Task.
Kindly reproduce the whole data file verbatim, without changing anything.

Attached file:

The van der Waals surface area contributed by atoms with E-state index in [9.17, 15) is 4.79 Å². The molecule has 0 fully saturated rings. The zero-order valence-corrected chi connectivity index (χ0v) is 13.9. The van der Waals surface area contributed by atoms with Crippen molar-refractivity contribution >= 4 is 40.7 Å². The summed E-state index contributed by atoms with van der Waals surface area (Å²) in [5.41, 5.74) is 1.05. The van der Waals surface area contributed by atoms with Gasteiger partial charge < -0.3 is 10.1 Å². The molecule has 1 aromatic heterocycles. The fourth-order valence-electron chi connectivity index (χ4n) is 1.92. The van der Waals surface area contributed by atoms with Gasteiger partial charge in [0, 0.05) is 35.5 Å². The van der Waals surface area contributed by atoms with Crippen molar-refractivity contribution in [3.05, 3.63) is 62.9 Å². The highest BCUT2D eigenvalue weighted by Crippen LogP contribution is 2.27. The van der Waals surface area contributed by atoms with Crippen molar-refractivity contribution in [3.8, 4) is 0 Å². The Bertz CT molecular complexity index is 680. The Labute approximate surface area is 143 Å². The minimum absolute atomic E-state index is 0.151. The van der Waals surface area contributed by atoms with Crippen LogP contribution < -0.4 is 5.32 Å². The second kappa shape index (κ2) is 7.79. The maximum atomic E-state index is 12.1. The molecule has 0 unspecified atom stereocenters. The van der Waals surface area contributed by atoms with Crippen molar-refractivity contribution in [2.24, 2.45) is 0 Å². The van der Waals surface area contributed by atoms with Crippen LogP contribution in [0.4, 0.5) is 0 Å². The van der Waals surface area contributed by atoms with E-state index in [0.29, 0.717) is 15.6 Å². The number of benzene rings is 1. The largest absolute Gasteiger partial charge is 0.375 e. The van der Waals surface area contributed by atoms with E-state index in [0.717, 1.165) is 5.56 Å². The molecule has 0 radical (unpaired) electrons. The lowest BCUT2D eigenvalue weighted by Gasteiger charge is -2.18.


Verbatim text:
The van der Waals surface area contributed by atoms with E-state index in [9.17, 15) is 4.79 Å². The molecule has 0 fully saturated rings. The zero-order valence-corrected chi connectivity index (χ0v) is 13.9. The van der Waals surface area contributed by atoms with Crippen molar-refractivity contribution >= 4 is 40.7 Å². The summed E-state index contributed by atoms with van der Waals surface area (Å²) in [5.41, 5.74) is 1.05. The van der Waals surface area contributed by atoms with Gasteiger partial charge < -0.3 is 10.1 Å². The molecule has 1 aromatic heterocycles. The fourth-order valence-electron chi connectivity index (χ4n) is 1.92. The van der Waals surface area contributed by atoms with Gasteiger partial charge in [0, 0.05) is 35.5 Å². The van der Waals surface area contributed by atoms with Crippen molar-refractivity contribution in [3.05, 3.63) is 62.9 Å². The highest BCUT2D eigenvalue weighted by Crippen LogP contribution is 2.27. The van der Waals surface area contributed by atoms with Crippen molar-refractivity contribution in [3.8, 4) is 0 Å². The Bertz CT molecular complexity index is 680. The Labute approximate surface area is 143 Å². The minimum absolute atomic E-state index is 0.151. The van der Waals surface area contributed by atoms with Crippen LogP contribution < -0.4 is 5.32 Å². The second kappa shape index (κ2) is 7.79. The maximum atomic E-state index is 12.1. The molecule has 0 unspecified atom stereocenters. The van der Waals surface area contributed by atoms with Crippen molar-refractivity contribution in [2.24, 2.45) is 0 Å². The van der Waals surface area contributed by atoms with Crippen LogP contribution in [0.4, 0.5) is 0 Å². The van der Waals surface area contributed by atoms with E-state index in [0.29, 0.717) is 15.6 Å². The number of benzene rings is 1. The largest absolute Gasteiger partial charge is 0.375 e. The van der Waals surface area contributed by atoms with E-state index in [0.717, 1.165) is 5.56 Å². The molecule has 0 radical (unpaired) electrons. The lowest BCUT2D eigenvalue weighted by Gasteiger charge is -2.18.